Of Rob Bell and Dolphins

Former preacher and megachurch pastor, Rob Bell, is impressed by dolphins. In a recent interview with Lewis Howes, Rob waxed philosophical about the natural ability of dolphins to just be dolphins, to bypass the frazzled attention spans and psychological reflexivity which characterize so much of human life as we know it. “Most of the time when I surf,” Rob explained, “there are dolphins. Like this morning. And a dolphin goes by, ‘I’m a dolphin.’ It’s just pure presence. It only knows how to be here and be a dolphin, which sounds so unbelievably simple and is probably the most profound thing ever.”

On the face of it, Rob’s statement is unsurprising. Americans have always been quick to sentimentalize animals, and a spiritual homage to dolphins served up by a renown ex-evangelical is predictably satisfying fare among the crowds of seekers who yearn for inner peace and well-being sans Jesus. Why not imitate a contemplative cetacean? Why not discover spiritual bliss while walking the dog? To a certain type of person, this makes a certain amount of sense, and Rob Bell is eager to recommend both practices. Both dolphins and dogs, he avers, live in a state of unadulterated presence, and therein is true joy to be found.

But as with most ad hoc philosophies, there are hidden costs. Rob’s veneration of pure presence isn’t entirely devoid of ethical freight, and the Zen-like qualities of his dolphins don’t quite expunge the questions that keep human beings up at night. Listening to Rob and Lewis pursue their dialogue, I noticed that some of the more troubling implications of Rob’s words slowly began to rise to the surface. Questions concerning right and wrong, good and bad, Rob admitted, are no longer interesting to him. Neither is Rob curious about why anything in the universe is as it is. His dolphin-based philosophy is far simpler. Every person is enough. Every moment is a celebration. Every place is a temple. Everything you truly need will be provided as you need it. Ultimately, spiritual life is nothing more than the full and complete awareness of our natural life once it is free and unhindered by our chattering minds, the constraints of society, and the tired dogmas of religious communities.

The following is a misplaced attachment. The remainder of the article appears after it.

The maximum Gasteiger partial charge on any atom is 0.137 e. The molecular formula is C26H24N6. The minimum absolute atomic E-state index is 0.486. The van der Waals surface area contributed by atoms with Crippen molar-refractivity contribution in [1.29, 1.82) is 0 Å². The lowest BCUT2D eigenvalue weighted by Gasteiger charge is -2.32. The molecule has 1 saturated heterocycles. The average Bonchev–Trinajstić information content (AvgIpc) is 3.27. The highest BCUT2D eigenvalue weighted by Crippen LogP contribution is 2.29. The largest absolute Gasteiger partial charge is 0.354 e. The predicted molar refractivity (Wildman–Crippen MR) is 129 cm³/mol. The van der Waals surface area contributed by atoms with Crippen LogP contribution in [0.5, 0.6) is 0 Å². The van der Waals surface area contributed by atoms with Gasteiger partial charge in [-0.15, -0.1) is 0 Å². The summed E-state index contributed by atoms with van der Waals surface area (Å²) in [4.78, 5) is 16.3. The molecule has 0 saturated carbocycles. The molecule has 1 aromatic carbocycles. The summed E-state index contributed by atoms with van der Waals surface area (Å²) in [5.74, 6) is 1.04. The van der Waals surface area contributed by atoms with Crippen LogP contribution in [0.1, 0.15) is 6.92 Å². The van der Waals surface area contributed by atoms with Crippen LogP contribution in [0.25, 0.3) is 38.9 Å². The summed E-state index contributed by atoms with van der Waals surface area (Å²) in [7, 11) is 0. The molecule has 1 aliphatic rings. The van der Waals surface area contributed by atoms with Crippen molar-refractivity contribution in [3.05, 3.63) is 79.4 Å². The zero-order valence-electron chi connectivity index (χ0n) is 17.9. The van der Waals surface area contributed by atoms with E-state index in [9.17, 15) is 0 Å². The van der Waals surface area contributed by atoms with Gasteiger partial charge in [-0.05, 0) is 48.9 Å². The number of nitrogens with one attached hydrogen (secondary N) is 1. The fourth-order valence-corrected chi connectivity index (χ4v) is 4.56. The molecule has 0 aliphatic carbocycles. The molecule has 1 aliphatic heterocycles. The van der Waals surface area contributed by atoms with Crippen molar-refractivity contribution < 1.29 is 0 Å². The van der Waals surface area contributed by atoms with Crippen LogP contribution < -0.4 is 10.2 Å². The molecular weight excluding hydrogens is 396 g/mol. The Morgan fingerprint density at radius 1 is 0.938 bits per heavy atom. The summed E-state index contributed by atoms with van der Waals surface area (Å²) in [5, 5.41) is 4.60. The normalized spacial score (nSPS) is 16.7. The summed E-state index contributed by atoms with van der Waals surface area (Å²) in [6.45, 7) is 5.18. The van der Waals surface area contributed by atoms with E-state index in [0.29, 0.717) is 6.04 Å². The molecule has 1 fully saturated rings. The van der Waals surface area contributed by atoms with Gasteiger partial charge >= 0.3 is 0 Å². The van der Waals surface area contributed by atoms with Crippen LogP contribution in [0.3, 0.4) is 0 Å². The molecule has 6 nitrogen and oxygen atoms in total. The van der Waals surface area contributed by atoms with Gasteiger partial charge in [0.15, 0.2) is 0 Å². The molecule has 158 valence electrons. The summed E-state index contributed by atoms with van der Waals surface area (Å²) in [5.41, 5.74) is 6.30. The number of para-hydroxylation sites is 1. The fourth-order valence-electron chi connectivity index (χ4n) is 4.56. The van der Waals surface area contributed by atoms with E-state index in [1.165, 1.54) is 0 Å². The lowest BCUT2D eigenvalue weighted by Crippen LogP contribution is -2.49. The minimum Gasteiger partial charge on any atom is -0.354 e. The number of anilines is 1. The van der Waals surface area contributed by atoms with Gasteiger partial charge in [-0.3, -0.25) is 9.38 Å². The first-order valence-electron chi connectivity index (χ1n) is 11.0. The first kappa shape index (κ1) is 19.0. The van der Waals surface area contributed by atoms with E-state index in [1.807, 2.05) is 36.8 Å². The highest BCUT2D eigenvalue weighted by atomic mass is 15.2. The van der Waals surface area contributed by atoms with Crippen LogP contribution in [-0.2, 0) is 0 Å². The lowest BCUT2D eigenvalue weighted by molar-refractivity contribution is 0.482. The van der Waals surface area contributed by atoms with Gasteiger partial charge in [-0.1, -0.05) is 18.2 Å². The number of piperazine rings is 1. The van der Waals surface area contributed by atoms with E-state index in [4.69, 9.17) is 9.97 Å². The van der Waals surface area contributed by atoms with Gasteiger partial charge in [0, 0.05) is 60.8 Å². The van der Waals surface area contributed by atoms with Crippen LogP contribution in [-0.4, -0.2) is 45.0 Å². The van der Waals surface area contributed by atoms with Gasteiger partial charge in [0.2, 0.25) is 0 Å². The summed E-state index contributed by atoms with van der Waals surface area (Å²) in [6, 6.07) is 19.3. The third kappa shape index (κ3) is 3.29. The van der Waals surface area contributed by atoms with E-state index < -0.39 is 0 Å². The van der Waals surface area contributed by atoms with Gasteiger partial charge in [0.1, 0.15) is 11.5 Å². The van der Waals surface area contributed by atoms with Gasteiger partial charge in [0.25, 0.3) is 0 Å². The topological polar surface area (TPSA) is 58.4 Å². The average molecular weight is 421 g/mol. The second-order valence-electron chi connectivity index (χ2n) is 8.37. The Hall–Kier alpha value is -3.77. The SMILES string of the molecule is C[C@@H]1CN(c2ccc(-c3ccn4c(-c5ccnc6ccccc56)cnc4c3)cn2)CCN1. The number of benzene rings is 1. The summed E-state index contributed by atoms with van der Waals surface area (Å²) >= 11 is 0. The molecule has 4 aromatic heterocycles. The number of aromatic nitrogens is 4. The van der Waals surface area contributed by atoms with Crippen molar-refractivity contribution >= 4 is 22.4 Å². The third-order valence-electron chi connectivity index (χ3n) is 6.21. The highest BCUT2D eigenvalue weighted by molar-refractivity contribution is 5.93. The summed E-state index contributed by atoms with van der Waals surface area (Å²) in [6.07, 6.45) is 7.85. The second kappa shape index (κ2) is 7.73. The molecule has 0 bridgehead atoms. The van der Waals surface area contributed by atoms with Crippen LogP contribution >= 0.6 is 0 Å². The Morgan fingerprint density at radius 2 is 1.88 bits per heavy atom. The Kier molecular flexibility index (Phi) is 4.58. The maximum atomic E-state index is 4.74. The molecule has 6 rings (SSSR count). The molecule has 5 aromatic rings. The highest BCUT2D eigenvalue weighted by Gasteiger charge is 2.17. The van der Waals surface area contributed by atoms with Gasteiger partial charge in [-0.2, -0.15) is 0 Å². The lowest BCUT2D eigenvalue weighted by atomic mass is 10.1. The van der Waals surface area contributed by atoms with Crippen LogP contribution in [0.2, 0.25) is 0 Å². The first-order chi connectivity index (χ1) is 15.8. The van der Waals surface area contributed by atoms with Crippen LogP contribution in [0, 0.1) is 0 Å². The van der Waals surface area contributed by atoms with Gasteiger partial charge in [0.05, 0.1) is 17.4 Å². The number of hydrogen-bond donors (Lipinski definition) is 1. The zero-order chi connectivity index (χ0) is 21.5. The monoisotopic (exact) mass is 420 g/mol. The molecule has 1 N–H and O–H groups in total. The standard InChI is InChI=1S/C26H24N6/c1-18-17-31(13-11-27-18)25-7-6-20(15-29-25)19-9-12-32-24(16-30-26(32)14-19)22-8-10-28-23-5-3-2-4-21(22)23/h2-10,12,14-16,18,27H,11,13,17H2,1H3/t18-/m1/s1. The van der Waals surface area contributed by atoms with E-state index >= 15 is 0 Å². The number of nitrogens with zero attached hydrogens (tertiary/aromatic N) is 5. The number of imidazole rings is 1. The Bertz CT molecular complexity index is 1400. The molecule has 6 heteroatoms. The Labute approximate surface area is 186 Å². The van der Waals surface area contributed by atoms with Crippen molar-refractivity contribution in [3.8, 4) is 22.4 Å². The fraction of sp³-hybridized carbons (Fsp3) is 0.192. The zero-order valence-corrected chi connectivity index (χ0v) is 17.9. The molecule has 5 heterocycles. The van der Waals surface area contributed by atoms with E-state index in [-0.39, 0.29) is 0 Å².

As a pastor and priest in California, I’ve heard this all before. Such notions spring readily from the lips of Baby Boomers and Millennials alike, and even collar-wearing Mainline clergy are not immune to the spiritual charms of Rob’s seemingly bucolic ontology, a world wherein Tennyson’s unsettling awareness of “nature red in tooth and claw” is conveniently mislaid within the blinding light of pure presence. I’m not sure I should properly call such thinking a “world project,” but it is certainly a common and persuasive line of spiritual reasoning, and underneath it lies a powerful hidden premise: to live within “pure presence” is to step into a higher and deeper form of life.